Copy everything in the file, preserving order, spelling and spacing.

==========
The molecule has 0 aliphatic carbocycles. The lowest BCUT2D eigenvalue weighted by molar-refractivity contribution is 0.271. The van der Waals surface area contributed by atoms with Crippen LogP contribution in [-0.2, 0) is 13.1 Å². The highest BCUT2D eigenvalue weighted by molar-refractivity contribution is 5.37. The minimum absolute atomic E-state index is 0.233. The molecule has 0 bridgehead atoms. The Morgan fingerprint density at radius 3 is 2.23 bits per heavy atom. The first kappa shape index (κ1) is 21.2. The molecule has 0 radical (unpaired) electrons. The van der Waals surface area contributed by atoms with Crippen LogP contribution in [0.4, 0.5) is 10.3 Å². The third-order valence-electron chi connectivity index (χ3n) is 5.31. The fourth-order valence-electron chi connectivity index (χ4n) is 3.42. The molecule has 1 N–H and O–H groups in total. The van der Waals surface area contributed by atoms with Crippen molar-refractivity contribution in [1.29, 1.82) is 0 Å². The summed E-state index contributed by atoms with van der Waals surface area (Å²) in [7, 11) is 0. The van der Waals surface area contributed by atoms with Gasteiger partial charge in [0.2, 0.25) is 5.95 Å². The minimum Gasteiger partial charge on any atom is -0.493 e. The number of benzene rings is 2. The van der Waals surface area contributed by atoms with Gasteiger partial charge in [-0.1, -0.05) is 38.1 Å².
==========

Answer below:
The molecule has 0 aliphatic carbocycles. The lowest BCUT2D eigenvalue weighted by molar-refractivity contribution is 0.271. The van der Waals surface area contributed by atoms with Crippen LogP contribution in [-0.2, 0) is 13.1 Å². The highest BCUT2D eigenvalue weighted by molar-refractivity contribution is 5.37. The minimum absolute atomic E-state index is 0.233. The molecule has 0 bridgehead atoms. The Morgan fingerprint density at radius 3 is 2.23 bits per heavy atom. The first kappa shape index (κ1) is 21.2. The molecule has 0 radical (unpaired) electrons. The van der Waals surface area contributed by atoms with Crippen LogP contribution in [0.4, 0.5) is 10.3 Å². The third-order valence-electron chi connectivity index (χ3n) is 5.31. The fourth-order valence-electron chi connectivity index (χ4n) is 3.42. The molecule has 1 N–H and O–H groups in total. The van der Waals surface area contributed by atoms with Crippen molar-refractivity contribution in [1.29, 1.82) is 0 Å². The summed E-state index contributed by atoms with van der Waals surface area (Å²) in [7, 11) is 0. The van der Waals surface area contributed by atoms with Gasteiger partial charge in [0.2, 0.25) is 5.95 Å². The minimum Gasteiger partial charge on any atom is -0.493 e. The number of benzene rings is 2. The van der Waals surface area contributed by atoms with Gasteiger partial charge in [-0.1, -0.05) is 38.1 Å².